Saturday, February 9, 2019

Science Club: Making a Solar System String

The greatest challenge I think in teaching Astronomy is giving children an appropriate sense of scale. Just how far away are the different bodies in our Solar System??? Our first project has been to tackle this question in depth.

We will continue with our planetary visits and exploration of scale throughout the month of February.

Friday, January 24

  • create scale for our Solar System String and measure 40 m of yarn (this is easiest if you alternate 2 meter long pieces of different colors so that later you can quickly find the correct place for each planet)

    The Sun is at one end of our Solar System String; we chose Ultima Thule for the other end. Ultima Thule is 6.5 billion km from our Sun.

    With a 40 meter long string, the scale is as follows:

      40 m = 6,500,000,000 km

      2 m (one length of pink or blue yarn) = 325 million km

      1 m = 162,5000,000 km

      1 cm = 1,625,000 km

      1 mm = 162,500 km

  • follow up on previous session's lunar eclipse and phases of the moon questions, demonstrate how the position of the Moon and the Earth in relationship to one another and the Sun causes the moon phases
  • do Phases of the Moon with Oreo Cookies activity

Friday, February 1

  • introduce mnemonic "My Very Excellent Mother Just Served Us Noodles" to help us remember the order of the planets
  • plan our space travel and assemble our Space Exploration Pod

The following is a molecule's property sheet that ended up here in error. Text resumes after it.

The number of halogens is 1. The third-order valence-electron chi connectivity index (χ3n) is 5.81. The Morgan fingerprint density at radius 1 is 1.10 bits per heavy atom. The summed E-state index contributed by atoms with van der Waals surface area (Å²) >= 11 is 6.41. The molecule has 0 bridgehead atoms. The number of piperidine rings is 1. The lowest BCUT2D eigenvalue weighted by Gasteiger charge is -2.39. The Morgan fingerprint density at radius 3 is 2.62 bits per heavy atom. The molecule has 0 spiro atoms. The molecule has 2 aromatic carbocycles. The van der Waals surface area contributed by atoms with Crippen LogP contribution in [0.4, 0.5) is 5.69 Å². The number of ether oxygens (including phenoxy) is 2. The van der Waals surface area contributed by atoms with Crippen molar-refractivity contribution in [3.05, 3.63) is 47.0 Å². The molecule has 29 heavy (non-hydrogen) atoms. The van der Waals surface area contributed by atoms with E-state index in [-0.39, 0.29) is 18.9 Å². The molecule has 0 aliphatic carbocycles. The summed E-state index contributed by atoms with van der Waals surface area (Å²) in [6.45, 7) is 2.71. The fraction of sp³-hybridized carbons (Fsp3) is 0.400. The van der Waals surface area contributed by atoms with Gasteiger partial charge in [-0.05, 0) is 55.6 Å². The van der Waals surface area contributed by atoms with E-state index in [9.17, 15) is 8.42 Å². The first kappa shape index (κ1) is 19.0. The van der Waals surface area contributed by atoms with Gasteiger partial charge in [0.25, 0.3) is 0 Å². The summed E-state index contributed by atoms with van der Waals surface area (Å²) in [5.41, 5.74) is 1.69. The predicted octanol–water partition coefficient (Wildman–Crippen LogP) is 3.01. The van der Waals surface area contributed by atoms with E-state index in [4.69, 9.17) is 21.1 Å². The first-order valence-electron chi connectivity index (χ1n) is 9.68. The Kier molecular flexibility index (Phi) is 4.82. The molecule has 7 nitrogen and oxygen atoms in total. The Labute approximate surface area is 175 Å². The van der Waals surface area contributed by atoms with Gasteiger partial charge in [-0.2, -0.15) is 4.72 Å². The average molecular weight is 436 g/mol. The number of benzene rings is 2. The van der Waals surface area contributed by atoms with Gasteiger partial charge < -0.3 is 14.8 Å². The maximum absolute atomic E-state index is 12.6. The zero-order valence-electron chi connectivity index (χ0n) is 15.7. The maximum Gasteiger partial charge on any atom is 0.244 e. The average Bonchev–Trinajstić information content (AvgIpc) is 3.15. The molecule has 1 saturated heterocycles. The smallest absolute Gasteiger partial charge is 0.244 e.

Friday, February 8

  • calculate the distance to scale and place the Earth and Moon along our Solar System String (we are using the beautiful picture cards in The Photographic Deck of the Solar System by Marcus Chown)
  • get in our Space Pod and blast off to explore our first two planets (Neptune and Uranus)

    We followed the same procedure for each planetary visit:

    First the children got out of the pod and looked around.

    Then I welcomed them as their intergalactic tour guide.

    I read them the planet poem from Comets, Stars, the Moon, and Mars by Douglas Florian.

    I read them the information on the origins of the planet's name from Greek & Roman Mythology from Kingdom of the Sun: A Book of the Planets by Jacqueline Mitton.

    We looked at interesting facts about the planet in The Illustrated Encyclopedia of Space & Space Exploration: Discovering the Secrets of the Universe.

    We looked at the photo cards for the planet in The Photographic Deck of the Solar System.

    We went to the art room and drew/painted an illustration of the planet using water soluble oil pastels (Prima, Crayola, and Caran d'Ache Metallics), water, brushes, and watercolor paper.

    We calculated the scale (distance from the planet to our Sun in km / 162,500,000) and then measured and placed the planet card at the appropriate spot along the Solar System String. The alternating pink and blue pattern in our yarn string really helps with skip counting!

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